How to Build More Workplace Inclusivity

Picture of Lyse Cornelius Biggs
Vice President, Talent Enablement and DEI

Workplace inclusivity is a common phrase around the business world, but how does this translate into a workable, meaningful, and authentic way of not just recruiting, but developing and sustaining a diverse and inclusive workforce? Whether it’s you that’s being tasked with rolling out or delivering an inclusivity initiative, or you’re an employee that wants to know more, this guide should provide some framework while explaining the subtle differences between diversity and inclusivity in the workplace.

Workplace Inclusivity or Workplace Diversity – are they the Same Thing?

The short answer is no, but the two are very much interlinked. In a recent blog, Varicent talked about why diversity in the workplace matters. Diversity is about the mix, workplace inclusivity is ensuring people are treated fairly and respectfully. In other words, what’s the view like once you’re within a company, rather than peeking in from the outside?

How can you ensure that talented people — regardless of gender, sexuality, disability, race, or religion ­— don’t just take up employment with you, but feel comfortable making their voices heard in meetings and their presence felt and respected on projects?

“We often forget the ‘I’ in the D&I conversation. The challenge is in having a culture where all employees feel included. It’s a major investment to bring talent into your organization, so why bring them in if they’re not happy when they get here? You’ve got to get the inclusion part right.” Johnny C. Taylor, Jr., SHRM-SCP, president, and chief executive officer of the Society for Human Resource Management (SHRM)¹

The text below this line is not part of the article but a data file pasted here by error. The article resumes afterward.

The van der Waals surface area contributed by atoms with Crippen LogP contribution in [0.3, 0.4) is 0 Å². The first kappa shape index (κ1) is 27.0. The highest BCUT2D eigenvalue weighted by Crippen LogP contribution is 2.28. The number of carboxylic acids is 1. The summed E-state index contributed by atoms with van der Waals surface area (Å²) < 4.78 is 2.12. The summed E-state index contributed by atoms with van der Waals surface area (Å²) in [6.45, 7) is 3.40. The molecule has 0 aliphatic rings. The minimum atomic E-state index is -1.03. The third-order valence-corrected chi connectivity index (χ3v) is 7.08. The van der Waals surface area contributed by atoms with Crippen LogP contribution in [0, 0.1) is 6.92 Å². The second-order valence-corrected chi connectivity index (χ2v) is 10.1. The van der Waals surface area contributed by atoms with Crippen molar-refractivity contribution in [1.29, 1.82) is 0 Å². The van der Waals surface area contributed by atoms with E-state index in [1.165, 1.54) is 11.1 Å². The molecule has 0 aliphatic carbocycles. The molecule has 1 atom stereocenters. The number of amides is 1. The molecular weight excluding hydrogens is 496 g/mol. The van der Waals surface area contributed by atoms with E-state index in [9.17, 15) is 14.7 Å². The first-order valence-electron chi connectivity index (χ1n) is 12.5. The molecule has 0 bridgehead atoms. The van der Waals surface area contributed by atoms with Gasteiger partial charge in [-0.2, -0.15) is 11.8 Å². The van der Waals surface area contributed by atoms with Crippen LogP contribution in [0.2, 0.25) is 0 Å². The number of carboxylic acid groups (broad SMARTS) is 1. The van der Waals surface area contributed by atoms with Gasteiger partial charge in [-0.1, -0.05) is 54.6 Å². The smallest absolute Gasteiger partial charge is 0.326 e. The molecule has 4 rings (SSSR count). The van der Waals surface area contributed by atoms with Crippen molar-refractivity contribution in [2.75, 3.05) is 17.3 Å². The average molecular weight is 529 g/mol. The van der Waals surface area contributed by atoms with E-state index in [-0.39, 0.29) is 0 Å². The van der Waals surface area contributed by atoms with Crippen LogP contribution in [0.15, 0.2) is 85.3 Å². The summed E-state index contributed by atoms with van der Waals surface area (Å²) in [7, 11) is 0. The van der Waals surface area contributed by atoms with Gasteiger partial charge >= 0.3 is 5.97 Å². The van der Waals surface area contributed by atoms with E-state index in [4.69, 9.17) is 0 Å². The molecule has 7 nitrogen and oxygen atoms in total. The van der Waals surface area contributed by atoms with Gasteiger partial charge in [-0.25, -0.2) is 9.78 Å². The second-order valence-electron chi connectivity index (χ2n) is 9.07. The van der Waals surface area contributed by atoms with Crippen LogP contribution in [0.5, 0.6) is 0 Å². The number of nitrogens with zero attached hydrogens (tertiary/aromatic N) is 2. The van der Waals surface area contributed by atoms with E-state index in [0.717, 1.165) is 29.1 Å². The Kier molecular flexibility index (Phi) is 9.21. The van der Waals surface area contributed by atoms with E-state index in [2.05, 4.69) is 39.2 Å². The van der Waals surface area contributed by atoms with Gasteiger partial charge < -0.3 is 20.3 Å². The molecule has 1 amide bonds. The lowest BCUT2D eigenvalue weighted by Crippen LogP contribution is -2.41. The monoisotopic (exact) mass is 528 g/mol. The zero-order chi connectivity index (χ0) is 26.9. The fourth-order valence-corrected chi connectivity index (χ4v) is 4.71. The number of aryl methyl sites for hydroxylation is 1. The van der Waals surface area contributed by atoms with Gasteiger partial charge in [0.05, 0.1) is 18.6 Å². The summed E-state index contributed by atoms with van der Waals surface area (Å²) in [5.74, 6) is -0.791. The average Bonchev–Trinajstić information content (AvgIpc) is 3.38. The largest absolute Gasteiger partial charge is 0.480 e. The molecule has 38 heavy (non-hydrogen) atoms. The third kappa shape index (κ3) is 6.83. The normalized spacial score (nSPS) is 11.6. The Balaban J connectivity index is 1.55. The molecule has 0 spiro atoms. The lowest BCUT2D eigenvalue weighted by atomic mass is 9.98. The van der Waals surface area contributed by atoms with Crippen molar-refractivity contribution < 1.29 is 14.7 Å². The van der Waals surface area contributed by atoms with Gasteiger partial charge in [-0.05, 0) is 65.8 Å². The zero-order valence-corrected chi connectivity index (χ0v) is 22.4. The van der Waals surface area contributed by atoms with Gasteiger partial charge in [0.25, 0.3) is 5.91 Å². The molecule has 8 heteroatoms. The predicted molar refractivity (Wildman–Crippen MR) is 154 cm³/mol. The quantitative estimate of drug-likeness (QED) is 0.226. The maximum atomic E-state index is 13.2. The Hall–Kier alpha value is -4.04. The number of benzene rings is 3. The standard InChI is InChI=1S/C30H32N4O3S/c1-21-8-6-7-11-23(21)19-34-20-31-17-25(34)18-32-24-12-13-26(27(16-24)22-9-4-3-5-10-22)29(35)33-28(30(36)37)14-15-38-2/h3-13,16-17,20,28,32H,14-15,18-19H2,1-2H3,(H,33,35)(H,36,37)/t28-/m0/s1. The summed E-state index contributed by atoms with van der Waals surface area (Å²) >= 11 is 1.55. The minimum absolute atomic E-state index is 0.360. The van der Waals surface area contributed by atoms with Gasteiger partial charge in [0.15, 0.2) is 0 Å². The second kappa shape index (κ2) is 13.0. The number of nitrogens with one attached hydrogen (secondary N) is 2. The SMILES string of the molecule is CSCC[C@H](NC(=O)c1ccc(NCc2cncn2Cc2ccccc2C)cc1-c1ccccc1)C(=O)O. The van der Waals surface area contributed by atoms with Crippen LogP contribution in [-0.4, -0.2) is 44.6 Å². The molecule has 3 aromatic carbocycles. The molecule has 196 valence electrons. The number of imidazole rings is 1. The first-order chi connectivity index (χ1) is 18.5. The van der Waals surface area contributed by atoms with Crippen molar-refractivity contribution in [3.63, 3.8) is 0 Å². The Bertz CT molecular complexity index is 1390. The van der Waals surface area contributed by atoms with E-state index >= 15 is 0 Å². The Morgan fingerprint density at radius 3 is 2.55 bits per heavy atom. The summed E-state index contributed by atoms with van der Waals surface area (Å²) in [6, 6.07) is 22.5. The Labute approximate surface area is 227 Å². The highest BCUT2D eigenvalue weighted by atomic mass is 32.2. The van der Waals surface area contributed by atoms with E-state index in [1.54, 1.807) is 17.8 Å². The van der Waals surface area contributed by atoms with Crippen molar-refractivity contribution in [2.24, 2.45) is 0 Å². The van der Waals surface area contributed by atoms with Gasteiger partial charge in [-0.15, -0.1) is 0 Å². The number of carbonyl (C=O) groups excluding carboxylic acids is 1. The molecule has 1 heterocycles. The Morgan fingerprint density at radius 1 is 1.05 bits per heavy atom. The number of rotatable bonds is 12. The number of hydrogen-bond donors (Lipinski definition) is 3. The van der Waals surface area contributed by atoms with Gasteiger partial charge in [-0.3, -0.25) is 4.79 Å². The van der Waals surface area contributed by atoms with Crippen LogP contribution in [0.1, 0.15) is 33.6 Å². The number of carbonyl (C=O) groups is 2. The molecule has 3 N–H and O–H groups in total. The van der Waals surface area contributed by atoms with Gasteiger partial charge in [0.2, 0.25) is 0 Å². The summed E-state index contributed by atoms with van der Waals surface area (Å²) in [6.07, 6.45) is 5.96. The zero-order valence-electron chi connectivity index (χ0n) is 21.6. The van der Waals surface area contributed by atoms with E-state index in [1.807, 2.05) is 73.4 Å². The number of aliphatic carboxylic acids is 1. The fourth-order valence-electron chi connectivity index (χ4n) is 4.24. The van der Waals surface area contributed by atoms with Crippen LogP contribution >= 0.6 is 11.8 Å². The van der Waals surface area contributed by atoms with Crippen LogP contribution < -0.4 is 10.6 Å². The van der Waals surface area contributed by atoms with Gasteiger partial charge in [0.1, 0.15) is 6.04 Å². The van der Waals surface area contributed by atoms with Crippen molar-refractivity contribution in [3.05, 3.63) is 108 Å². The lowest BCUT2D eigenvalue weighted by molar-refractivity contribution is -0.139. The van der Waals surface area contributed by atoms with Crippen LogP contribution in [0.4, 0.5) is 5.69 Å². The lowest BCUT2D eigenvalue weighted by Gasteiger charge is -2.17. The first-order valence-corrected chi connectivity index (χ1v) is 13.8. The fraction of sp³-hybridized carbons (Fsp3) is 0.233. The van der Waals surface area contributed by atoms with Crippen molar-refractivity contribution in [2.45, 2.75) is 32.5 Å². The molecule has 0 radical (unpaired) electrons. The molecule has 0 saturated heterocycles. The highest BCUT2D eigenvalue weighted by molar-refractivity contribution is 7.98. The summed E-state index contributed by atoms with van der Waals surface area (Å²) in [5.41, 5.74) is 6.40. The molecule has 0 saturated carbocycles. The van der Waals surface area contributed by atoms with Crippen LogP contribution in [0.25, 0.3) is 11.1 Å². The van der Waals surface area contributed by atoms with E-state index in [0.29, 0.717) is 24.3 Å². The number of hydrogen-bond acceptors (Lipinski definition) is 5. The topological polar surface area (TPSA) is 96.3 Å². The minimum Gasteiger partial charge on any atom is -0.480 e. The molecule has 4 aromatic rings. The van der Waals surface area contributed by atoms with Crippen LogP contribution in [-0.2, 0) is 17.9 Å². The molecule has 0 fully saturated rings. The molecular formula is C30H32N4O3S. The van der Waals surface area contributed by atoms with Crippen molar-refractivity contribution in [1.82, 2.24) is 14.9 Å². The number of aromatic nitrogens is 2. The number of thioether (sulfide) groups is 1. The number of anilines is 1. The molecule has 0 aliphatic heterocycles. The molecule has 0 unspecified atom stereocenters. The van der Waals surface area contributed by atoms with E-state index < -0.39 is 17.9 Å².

1. Initiate with the Recruitment Process

During an interview process, once the competency questions are out of the way, there’s usually a time where company culture is discussed. That could be a few words about payday drinks, or a competitive sports event to encourage team bonding. While some candidates may be excited at the prospect of regular “Beer Fridays”, that would exclude those that don’t drink because of religious reasons or a lifestyle choice. And with the sporting event, not everyone is an athlete, and what’s the setup for those with a physical disability? A “party-hard, survival of the fittest” image of a business may attract a few alpha males, but it’s more likely to repel some candidates that don’t fit that box.

For HR and Talent Acquisition Managers, that does mean a rethink on what that culture really means and how deeply that permeates within the company and with a prospective hire.

With around 67% of job seekers in a recent Glassdoor survey claiming a diverse and inclusive workforce is important when considering job offers, the time to rethink company culture is now.

2. Educate Leaders on Workplace Inclusivity